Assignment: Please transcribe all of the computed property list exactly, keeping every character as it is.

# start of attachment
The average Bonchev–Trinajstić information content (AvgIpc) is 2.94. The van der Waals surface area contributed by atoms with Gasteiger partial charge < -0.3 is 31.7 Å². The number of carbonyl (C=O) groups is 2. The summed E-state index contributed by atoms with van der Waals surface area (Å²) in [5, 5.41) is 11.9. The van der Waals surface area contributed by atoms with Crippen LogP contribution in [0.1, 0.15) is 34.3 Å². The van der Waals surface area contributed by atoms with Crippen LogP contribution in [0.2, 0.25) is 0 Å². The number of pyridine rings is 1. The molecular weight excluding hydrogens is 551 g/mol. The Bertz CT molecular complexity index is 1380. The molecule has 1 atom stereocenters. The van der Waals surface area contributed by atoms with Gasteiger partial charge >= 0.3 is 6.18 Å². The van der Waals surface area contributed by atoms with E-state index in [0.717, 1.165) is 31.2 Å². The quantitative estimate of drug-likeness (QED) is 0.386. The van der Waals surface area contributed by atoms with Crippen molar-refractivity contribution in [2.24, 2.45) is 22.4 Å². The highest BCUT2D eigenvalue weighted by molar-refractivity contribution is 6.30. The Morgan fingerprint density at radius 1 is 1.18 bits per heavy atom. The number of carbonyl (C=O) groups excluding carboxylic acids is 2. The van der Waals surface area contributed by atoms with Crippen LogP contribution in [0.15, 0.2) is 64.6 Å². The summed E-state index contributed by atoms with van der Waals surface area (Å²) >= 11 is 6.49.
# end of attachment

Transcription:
The average Bonchev–Trinajstić information content (AvgIpc) is 2.94. The van der Waals surface area contributed by atoms with Gasteiger partial charge < -0.3 is 31.7 Å². The number of carbonyl (C=O) groups is 2. The summed E-state index contributed by atoms with van der Waals surface area (Å²) in [5, 5.41) is 11.9. The van der Waals surface area contributed by atoms with Crippen LogP contribution in [0.1, 0.15) is 34.3 Å². The van der Waals surface area contributed by atoms with Crippen LogP contribution in [0.2, 0.25) is 0 Å². The number of pyridine rings is 1. The molecular weight excluding hydrogens is 551 g/mol. The Bertz CT molecular complexity index is 1380. The molecule has 1 atom stereocenters. The van der Waals surface area contributed by atoms with Gasteiger partial charge >= 0.3 is 6.18 Å². The van der Waals surface area contributed by atoms with E-state index in [0.717, 1.165) is 31.2 Å². The quantitative estimate of drug-likeness (QED) is 0.386. The van der Waals surface area contributed by atoms with Crippen molar-refractivity contribution in [2.24, 2.45) is 22.4 Å². The highest BCUT2D eigenvalue weighted by molar-refractivity contribution is 6.30. The Morgan fingerprint density at radius 1 is 1.18 bits per heavy atom. The number of carbonyl (C=O) groups excluding carboxylic acids is 2. The van der Waals surface area contributed by atoms with Crippen LogP contribution in [0.15, 0.2) is 64.6 Å². The summed E-state index contributed by atoms with van der Waals surface area (Å²) >= 11 is 6.49.